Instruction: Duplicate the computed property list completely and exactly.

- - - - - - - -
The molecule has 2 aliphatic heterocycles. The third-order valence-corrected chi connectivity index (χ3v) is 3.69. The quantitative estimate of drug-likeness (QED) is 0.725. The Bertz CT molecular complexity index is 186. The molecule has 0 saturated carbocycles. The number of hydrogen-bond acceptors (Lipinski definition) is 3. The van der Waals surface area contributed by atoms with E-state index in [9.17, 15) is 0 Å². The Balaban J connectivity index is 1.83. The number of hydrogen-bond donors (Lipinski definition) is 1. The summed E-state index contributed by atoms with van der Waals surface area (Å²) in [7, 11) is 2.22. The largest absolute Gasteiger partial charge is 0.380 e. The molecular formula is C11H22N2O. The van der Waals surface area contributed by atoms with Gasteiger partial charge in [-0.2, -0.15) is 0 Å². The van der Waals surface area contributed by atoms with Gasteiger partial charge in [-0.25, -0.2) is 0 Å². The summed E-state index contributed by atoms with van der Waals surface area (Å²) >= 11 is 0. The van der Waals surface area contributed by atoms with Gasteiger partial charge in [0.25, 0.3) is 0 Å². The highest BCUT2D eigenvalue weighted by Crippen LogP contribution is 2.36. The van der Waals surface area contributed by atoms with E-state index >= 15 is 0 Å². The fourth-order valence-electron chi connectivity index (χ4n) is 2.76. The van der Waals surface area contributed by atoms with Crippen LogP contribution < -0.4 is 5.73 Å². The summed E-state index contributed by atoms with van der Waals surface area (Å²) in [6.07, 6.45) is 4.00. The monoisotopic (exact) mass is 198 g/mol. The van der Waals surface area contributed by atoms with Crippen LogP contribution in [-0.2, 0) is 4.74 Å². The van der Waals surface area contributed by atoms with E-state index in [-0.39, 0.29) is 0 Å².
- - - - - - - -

The molecule has 2 aliphatic heterocycles. The third-order valence-corrected chi connectivity index (χ3v) is 3.69. The quantitative estimate of drug-likeness (QED) is 0.725. The Bertz CT molecular complexity index is 186. The molecule has 0 saturated carbocycles. The number of hydrogen-bond acceptors (Lipinski definition) is 3. The van der Waals surface area contributed by atoms with E-state index in [9.17, 15) is 0 Å². The Balaban J connectivity index is 1.83. The number of hydrogen-bond donors (Lipinski definition) is 1. The summed E-state index contributed by atoms with van der Waals surface area (Å²) in [7, 11) is 2.22. The largest absolute Gasteiger partial charge is 0.380 e. The molecular formula is C11H22N2O. The van der Waals surface area contributed by atoms with Gasteiger partial charge in [-0.2, -0.15) is 0 Å². The van der Waals surface area contributed by atoms with Gasteiger partial charge in [-0.25, -0.2) is 0 Å². The summed E-state index contributed by atoms with van der Waals surface area (Å²) >= 11 is 0. The van der Waals surface area contributed by atoms with Gasteiger partial charge in [0.25, 0.3) is 0 Å². The highest BCUT2D eigenvalue weighted by Crippen LogP contribution is 2.36. The van der Waals surface area contributed by atoms with E-state index >= 15 is 0 Å². The fourth-order valence-electron chi connectivity index (χ4n) is 2.76. The van der Waals surface area contributed by atoms with Crippen LogP contribution < -0.4 is 5.73 Å². The summed E-state index contributed by atoms with van der Waals surface area (Å²) in [6.07, 6.45) is 4.00. The monoisotopic (exact) mass is 198 g/mol. The van der Waals surface area contributed by atoms with Crippen LogP contribution in [-0.2, 0) is 4.74 Å². The van der Waals surface area contributed by atoms with E-state index in [-0.39, 0.29) is 0 Å².